TORONTO – The City of Toronto will open supervised injection sites. The move is seen as a result of the increased incidents of opioid drug use in the city.
The city says, “Given a 41 per cent increase in the reported number of overdose deaths in Toronto over the past decade and concern about the increasing role of opioids such as heroin and fentanyl, a report will be presented to the Toronto Board of Health on the health benefits of supervised injection services. The report, which will be presented to the Toronto Board of Health at its March 21 meeting, includes next steps to implement supervised injection services in Toronto”.
The City of Thunder Bay has also looked at offering similar services. With the arrival of spring, and the melting of snowbanks large numbers of needles are being found in places.
“The overdose rates we’re seeing in Toronto are the highest annual number to date,” said Toronto’s Medical Officer of Health, Dr. David McKeown. “Research shows that supervised injection services save lives, reduce drug overdoses and limit the spread of blood-borne diseases. I am therefore recommending that these important health services be integrated into existing harm reduction programs in Toronto where the need is greatest.”
Supervised injection services are health services that provide a safer and hygienic environment for people to inject pre-obtained drugs under the supervision of a nurse.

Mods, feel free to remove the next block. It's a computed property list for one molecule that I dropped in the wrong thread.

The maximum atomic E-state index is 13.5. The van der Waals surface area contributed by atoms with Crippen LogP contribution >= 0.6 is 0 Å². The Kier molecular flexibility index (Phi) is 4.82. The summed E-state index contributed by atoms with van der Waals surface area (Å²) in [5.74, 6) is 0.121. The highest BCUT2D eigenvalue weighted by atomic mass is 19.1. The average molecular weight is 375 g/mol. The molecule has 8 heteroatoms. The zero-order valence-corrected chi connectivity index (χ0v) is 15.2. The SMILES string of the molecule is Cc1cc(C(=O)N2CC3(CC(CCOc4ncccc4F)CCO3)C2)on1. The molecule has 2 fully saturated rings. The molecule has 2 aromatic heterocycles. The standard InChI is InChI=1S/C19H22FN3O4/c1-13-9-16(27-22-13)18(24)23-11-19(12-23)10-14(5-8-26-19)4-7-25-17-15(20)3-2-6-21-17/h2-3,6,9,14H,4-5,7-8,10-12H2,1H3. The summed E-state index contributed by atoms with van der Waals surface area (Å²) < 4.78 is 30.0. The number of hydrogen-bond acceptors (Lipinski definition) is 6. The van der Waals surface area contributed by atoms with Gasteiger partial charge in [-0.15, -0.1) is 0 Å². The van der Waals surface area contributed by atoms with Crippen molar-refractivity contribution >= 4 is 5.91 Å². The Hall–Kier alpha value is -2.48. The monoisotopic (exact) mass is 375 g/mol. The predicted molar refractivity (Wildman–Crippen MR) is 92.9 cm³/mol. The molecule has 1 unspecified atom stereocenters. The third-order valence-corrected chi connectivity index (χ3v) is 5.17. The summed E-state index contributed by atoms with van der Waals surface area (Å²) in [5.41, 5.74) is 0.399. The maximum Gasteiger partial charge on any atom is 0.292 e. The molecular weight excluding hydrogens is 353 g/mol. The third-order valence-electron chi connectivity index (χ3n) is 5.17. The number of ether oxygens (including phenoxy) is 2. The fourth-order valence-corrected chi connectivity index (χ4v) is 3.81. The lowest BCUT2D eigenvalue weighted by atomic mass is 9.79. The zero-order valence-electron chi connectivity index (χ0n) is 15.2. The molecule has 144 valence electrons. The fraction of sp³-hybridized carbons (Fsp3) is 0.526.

International research shows that supervised injection services have benefits both for individuals using the services and for the community, including:
• reducing the number of drug overdoses and saving lives
• reducing risk factors that lead to infectious diseases such as HIV and hepatitis
• increasing the use of detox and drug treatment services
• connecting people with other health and social services
• reducing the amount of publicly discarded needles
• contributing to cost effectiveness, and
• not contributing to crime or increased drug use in the local community.
Conditions in Toronto support the need for these health services. There were more than 100,000 client visits to harm reduction services across the city in 2015, and almost 1.9 million needles were distributed along with other sterile injection supplies. Rates of HIV and Hepatitis C among people who inject drugs are higher than for the general population. A recent Toronto study found 36 per cent of people who were injecting drugs injected in public places such as washrooms and alleyways.
Toronto Public Health (The Works), Queen West-Central Toronto Community Health Centre, and South Riverdale Community Health Centre are planning to add small-scale supervised injection services to their existing clinical health services for people who inject drugs. These health agencies are three of the busiest needle distribution programs, accounting for almost 75 per cent of all needles distributed in Toronto.
“Adding supervised injection to the existing harm reduction services at these agencies will save lives and help to reduce public drug use and discarded needles in the community,” added Dr. McKeown.
Public meetings are being planned to provide information about these new services and to hear about any issues or concerns from the community. A report summarizing community input and outlining further steps in the process for implementing supervised injection services in Toronto will be submitted to the July 2016 meeting of the Board of Health.